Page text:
Walking up in the silence of the early morning the thought occured to me that it would be helpful for my readers/viewers to have a set of guidelines to support them in viewing works of art. Here are some suggestions to help deepen your artistic conversation.
First and formost realize that art is subjective. What one expert loves another may hate. As the viewer you are the one who decides whether a work of art is great or horrendous.
Case in point: At the end of the class I took with Cynthia Packard each of the participants had to choose their best and their worst works. The pieces were then voted upon by the particpating artists. Which was the best? Which was the worst? The votes between my two submissions were equally divided. Three people thought that my seleced best piece was my worst. Three people thought that my selected worst piece was my best. These were accomplished artists. Even more interesting to me is the number of people who hae been in my studio and have loved what I consider my worst piece. The converstaion I have been in with the "worst" painting ever since is, "What do people see that I don't?" Art is subjective.
As you begin to view art it is helpful to know what style of art you are drawn to. It is an easy task. Take a look around your home. What do you have hanging on the walls of your space? Begin to notice what kind of pieces your soul is drawn to. Enter into a conversation with yourself. Don't worry about being able to define the style yet. Just notice when you find yourself saying, "Oh, I like that." or "Oh, I don't like that."
The Artistic Conversations
In any work of art there are three converations taking place. The first conversation is between the artist and the work of art. The second conversation is between you and the work of art. The third conversation is the works' conversation about itself.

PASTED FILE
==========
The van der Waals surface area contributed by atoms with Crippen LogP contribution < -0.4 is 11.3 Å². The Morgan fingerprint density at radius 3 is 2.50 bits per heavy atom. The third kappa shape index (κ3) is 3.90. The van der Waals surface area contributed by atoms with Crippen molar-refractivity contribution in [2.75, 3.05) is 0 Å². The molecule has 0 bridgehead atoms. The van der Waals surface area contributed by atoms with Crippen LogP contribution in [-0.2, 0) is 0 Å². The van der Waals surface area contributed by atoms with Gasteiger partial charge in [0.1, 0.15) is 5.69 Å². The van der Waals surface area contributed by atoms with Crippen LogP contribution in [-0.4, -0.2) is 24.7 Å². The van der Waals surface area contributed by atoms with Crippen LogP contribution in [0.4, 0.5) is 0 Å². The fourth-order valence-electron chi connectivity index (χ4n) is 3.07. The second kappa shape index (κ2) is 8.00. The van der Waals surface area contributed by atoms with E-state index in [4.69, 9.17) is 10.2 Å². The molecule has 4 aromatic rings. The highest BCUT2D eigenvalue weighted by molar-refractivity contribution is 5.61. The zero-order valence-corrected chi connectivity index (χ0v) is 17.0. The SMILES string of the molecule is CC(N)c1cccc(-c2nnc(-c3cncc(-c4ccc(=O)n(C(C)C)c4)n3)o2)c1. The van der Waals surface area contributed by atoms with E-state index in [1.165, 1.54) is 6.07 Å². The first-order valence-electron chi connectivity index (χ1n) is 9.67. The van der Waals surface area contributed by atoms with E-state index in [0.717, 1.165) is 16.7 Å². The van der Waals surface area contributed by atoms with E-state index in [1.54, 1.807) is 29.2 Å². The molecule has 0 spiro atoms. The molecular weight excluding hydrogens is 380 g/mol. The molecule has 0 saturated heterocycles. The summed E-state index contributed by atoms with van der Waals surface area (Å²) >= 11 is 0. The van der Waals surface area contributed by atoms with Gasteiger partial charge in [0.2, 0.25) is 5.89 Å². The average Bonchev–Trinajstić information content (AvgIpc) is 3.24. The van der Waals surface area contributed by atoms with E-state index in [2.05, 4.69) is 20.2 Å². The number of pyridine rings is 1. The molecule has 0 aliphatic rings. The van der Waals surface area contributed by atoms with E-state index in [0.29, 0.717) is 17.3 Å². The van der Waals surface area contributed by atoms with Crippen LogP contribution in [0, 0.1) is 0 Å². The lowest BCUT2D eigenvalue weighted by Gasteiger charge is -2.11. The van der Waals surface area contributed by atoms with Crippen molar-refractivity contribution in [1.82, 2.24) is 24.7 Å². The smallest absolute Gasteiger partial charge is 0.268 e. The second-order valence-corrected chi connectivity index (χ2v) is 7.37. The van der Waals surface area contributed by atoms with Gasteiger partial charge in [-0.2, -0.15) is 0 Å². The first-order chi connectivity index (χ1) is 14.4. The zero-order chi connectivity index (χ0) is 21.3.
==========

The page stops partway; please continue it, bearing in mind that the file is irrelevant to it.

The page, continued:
As you begin to look closely at art notice if you are enganged in a conversation. For a piece of art to be great, it must first attract a viewer's eye and start a conversation. Great art is timeless. It lasts through the generations. The cave paintings in France and Spain are great, not because they were done by cave dwellers. They are great because they still engage humanity in a conversation.
Four Elements To Consider
There are four elements to consider when looking at art. Once the piece has caught your eye consider the following: 1. Composition: Is your eye static or are you exploring the whole piece?This is true about any piece of art, sculpture, architecture, etc. When people looked at the World Trade Center they were engaged in a conversation about the whole structure, not just the entry way. 2. Foreground, middleground, background: It the work flat or is there depth? Art is dynamic. Again it does not matter whether it is a painting, a piece of music, a sculpture or a piece of funiture.
3. Color: Are the colors/textures carrying on a conversation throughout the chosen media. Do the colors/textures relate to each other? If you ever have a chance to see a piece of Michaelangelos' great scuptural works intitally you might see a piece of white marble. Look closely. Watch the colors dance! Look at the textures! The conversation is still alive hundreds of years laster. The same is true of Rembrandts' black and white etchings. 4. Story: What is the story that is being told?
These suggestions are offered as a place to begin. Use my suggestions as a to view my work and expand the way you look at the world around you. As you go through your day, wherever you are, you are surrounded by works of art.
On Monday I'll be writing about the difference between a picture and a work of art. Following that I will be writing about my artistic journey over the past ten years. See you next week. Thanks for visiting.